Another argument is that John Terry should stand down at least temporarily on principle, as would, so the argument runs, any ‘normal’ worker be suspended pending allegations of unprofessionalism. But if Terry doesn’t think he’s done wrong (as he presumably doesn’t), then why should he volunteer himself out of one of the biggest tournaments of his career? There’s certainly some weight to the idea the trial should not have been suspended until after the Euros (and I’d be inclined to agree), but regardless, this is not Hodgson’s fault nor his responsibility. He’s just been parachuted into this difficult situation and wisely decided Terry and Ferdinand couldn’t both go. Surely, Terry’s entitled to the same rights as any other British citizen – that of ‘innocent until proven guilty’ – so why shouldn’t he be in contention for the spot? Whatever you think of Hodgson, at the end of the day (to use an appropriate cliché), he is the manager, and one of many years experience; not any of us mere mortals. And nor is he a moral/legal arbitrator. Remember, he’s dealing with people who kick some glorified pigs bladder around for living, hoping to shepherd it into an outside cupboard, for Pete’s sake…

At first, the decision to not take Ferdinand was even just about passable as one of individual footballing merit. Having won the league, Lescott was a starter for most people; Cahill another fairly strong choice; Terry over the hill but still potentially world class; and Jones inexperienced but talented and versatile. (I would have slightly preferred Ferdinand to Terry, but only slightly, and Terry’s performance on Monday went some way to justifying his inclusion.) It was only when Cahill got injured and Kelly was brought in that the issue really blew up. And who could really foresee a player in a friendly being a twat and cynically pushing a defender into a keeper, breaking his jaw (and Barry’s injury that meant Jagielka’s inclusion)? And could Hodgson reasonably predict Micah Richards being a sanctimonious fool and refusing to go on the reserve list? I don’t think so.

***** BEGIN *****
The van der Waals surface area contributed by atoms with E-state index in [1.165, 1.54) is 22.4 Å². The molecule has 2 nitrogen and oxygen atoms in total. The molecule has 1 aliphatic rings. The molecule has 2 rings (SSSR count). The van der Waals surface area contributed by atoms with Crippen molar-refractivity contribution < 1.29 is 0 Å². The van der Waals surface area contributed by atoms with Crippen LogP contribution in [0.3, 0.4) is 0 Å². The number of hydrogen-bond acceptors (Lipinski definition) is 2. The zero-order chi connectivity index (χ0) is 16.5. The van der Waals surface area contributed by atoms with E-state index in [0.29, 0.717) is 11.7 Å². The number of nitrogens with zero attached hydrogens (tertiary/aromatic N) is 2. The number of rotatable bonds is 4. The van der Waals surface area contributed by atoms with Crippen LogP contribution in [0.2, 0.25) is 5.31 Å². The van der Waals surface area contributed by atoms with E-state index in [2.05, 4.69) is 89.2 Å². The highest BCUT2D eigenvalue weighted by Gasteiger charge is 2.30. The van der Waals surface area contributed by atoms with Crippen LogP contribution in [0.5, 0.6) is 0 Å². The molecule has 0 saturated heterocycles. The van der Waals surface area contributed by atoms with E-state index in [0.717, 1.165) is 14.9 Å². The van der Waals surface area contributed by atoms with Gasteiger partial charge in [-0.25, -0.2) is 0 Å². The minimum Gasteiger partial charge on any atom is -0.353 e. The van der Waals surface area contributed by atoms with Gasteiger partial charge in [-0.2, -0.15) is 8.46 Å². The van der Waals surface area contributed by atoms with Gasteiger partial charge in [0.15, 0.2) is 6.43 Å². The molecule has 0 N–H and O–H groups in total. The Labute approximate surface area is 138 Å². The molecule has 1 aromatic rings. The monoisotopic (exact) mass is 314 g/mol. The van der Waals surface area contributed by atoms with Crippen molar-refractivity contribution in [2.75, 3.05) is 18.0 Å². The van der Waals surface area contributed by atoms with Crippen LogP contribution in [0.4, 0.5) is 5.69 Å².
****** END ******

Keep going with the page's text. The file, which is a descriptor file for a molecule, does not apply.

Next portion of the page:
Of course, you could press the point that Hodgson should have been plainly honest in the first place. But, remember, it wasn’t initially such an issue (hindsight is a wonderful thing). And the voracious reaction of the press to the current situation, and past tradition, doesn’t exactly suggest they (/we) would have been considered in wading through the easy, superficial lines of attack to the perfectly reasonable justification beneath. Put bluntly, it was a white lie, just one that unfortunately got found out. But unless you’ve never told a little, ostensibly harmless untruth such as ‘no, you don’t look fat in that, love’ or ‘no, I am not at the pub’, I don’t think you can take the moral high-ground here.

So, blame everyone, no-one, Mertens, but don’t blame Hodgson for anything more than picking a slightly worse player. Nor blame Terry…or not yet, anyway…

Joel Durston